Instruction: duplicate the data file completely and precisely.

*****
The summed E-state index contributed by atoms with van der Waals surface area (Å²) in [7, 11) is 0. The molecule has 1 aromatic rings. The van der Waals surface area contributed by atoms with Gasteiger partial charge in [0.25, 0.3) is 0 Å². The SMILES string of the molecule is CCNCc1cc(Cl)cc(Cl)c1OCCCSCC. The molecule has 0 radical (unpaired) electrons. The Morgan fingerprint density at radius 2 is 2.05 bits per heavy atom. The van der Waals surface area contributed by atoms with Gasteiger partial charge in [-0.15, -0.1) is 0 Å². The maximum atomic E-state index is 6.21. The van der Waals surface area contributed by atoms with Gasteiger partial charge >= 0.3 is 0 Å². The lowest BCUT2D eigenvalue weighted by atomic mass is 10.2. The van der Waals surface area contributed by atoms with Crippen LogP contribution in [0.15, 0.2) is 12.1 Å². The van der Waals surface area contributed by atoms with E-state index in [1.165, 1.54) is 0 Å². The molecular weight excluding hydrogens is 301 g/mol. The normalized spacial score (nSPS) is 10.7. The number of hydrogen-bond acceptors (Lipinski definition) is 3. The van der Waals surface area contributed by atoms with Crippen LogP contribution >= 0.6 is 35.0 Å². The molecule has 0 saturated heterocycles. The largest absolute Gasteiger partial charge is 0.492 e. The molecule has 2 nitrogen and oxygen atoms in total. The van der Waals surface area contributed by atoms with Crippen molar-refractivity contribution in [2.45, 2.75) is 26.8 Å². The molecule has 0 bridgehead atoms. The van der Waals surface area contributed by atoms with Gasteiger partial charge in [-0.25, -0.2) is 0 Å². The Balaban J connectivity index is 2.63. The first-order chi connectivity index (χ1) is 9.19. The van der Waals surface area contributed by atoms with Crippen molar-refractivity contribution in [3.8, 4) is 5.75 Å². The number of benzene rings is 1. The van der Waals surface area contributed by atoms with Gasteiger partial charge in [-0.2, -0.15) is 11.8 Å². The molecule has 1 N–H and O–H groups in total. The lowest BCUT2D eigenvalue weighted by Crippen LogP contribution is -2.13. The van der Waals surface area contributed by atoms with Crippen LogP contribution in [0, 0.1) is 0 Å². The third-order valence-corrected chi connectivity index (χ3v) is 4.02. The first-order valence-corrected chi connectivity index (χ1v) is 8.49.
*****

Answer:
The summed E-state index contributed by atoms with van der Waals surface area (Å²) in [7, 11) is 0. The molecule has 1 aromatic rings. The van der Waals surface area contributed by atoms with Gasteiger partial charge in [0.25, 0.3) is 0 Å². The SMILES string of the molecule is CCNCc1cc(Cl)cc(Cl)c1OCCCSCC. The molecule has 0 radical (unpaired) electrons. The Morgan fingerprint density at radius 2 is 2.05 bits per heavy atom. The van der Waals surface area contributed by atoms with Gasteiger partial charge in [-0.15, -0.1) is 0 Å². The maximum atomic E-state index is 6.21. The van der Waals surface area contributed by atoms with Gasteiger partial charge >= 0.3 is 0 Å². The lowest BCUT2D eigenvalue weighted by atomic mass is 10.2. The van der Waals surface area contributed by atoms with Crippen LogP contribution in [0.15, 0.2) is 12.1 Å². The van der Waals surface area contributed by atoms with E-state index in [1.165, 1.54) is 0 Å². The molecular weight excluding hydrogens is 301 g/mol. The normalized spacial score (nSPS) is 10.7. The number of hydrogen-bond acceptors (Lipinski definition) is 3. The van der Waals surface area contributed by atoms with Crippen LogP contribution >= 0.6 is 35.0 Å². The molecule has 0 saturated heterocycles. The largest absolute Gasteiger partial charge is 0.492 e. The molecule has 2 nitrogen and oxygen atoms in total. The van der Waals surface area contributed by atoms with Crippen molar-refractivity contribution in [2.45, 2.75) is 26.8 Å². The molecule has 0 bridgehead atoms. The van der Waals surface area contributed by atoms with Gasteiger partial charge in [-0.25, -0.2) is 0 Å². The Balaban J connectivity index is 2.63. The first-order chi connectivity index (χ1) is 9.19. The van der Waals surface area contributed by atoms with Crippen molar-refractivity contribution in [3.8, 4) is 5.75 Å². The number of benzene rings is 1. The van der Waals surface area contributed by atoms with Gasteiger partial charge in [-0.2, -0.15) is 11.8 Å². The molecule has 1 N–H and O–H groups in total. The lowest BCUT2D eigenvalue weighted by Crippen LogP contribution is -2.13. The van der Waals surface area contributed by atoms with Crippen LogP contribution in [0, 0.1) is 0 Å². The third-order valence-corrected chi connectivity index (χ3v) is 4.02. The first-order valence-corrected chi connectivity index (χ1v) is 8.49.